One day, during the Roman occupation of Britain, two people carved their names on a set of clay pipes. The pipes were found in the excavation of Shakenoak Roman villa (near Witney, Oxfordshire) in the 1960s; and though damaged, a male name, Satavacus, was quite clear. The second name had been truncated by a break but reads Bellicia and belongs to a female.
Besides possibly identifying a lover and his lass, both names are from the pre-Roman Iron Age tradition, even though the pipes were found in the debris of a building that was dated to almost two hundred years after the Roman invasion. The names on the pipes demonstrate continuity between the people living in Wychwood before the arrival of the Romans and those who worked the land for centuries after that event.
Today's roads and parish boundaries, the location of villages and the distribution of vegetation have evolved in part from decisions taken to meet the needs of inhabitants in the period 800 BC 400 AD.
This profusely illustrated book is about the evidence in Wychwood for the Iron Age and Roman periods, including hill forts, Akeman Street, Grim's Ditch, Roman villas, religious sites, and much besides. It also chronicles the evolution of our understanding of the period by examining the records and conclusions of archaeologists over the centuries, showing how their findings were shaped by their historical and cultural assumptions and the scientific tools at their disposal.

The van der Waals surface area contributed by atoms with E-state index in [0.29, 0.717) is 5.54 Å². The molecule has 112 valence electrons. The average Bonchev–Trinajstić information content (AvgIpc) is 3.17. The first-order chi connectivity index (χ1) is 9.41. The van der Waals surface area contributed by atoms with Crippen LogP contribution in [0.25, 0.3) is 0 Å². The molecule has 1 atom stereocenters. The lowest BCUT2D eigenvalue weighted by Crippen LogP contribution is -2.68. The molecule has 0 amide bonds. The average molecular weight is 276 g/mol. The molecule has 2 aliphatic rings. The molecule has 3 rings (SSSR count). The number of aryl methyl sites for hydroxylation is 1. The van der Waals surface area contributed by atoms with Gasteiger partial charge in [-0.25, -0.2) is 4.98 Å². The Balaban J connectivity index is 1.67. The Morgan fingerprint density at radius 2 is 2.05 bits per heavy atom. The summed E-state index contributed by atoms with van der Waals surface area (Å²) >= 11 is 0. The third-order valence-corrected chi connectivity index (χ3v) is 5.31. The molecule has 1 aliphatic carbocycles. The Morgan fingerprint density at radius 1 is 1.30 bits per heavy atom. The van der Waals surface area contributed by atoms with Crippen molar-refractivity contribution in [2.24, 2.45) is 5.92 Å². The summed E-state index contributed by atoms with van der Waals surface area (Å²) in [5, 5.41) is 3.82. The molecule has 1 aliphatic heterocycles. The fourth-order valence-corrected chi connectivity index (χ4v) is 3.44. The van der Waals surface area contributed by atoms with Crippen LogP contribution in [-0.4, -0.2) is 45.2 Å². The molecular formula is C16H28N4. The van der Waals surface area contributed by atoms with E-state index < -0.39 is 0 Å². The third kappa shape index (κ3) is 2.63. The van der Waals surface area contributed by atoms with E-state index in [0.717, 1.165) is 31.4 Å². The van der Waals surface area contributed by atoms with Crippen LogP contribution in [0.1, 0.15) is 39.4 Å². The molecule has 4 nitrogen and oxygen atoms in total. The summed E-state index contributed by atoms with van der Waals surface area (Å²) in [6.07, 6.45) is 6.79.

The chapter on the late Iron Age and Grim's Ditch is available as a free download at the foot of this page.
Includes a gazeteer of Iron Age and Roman remains that can be seen and accessed from public land, and a great deal of information for people visiting West Oxfordshire and the sites described.
Tim Copeland is Head of the International Centre for Heritage Education at the University of Gloucester, Chairman of the Council of Europe's Cultural Heritage Expert Committee and a Fellow of the Society of Antiquaries. Recent and forthcoming publications include work for the Council of Europe, the National Trust, the Royal Fine Art Commission and English Heritage.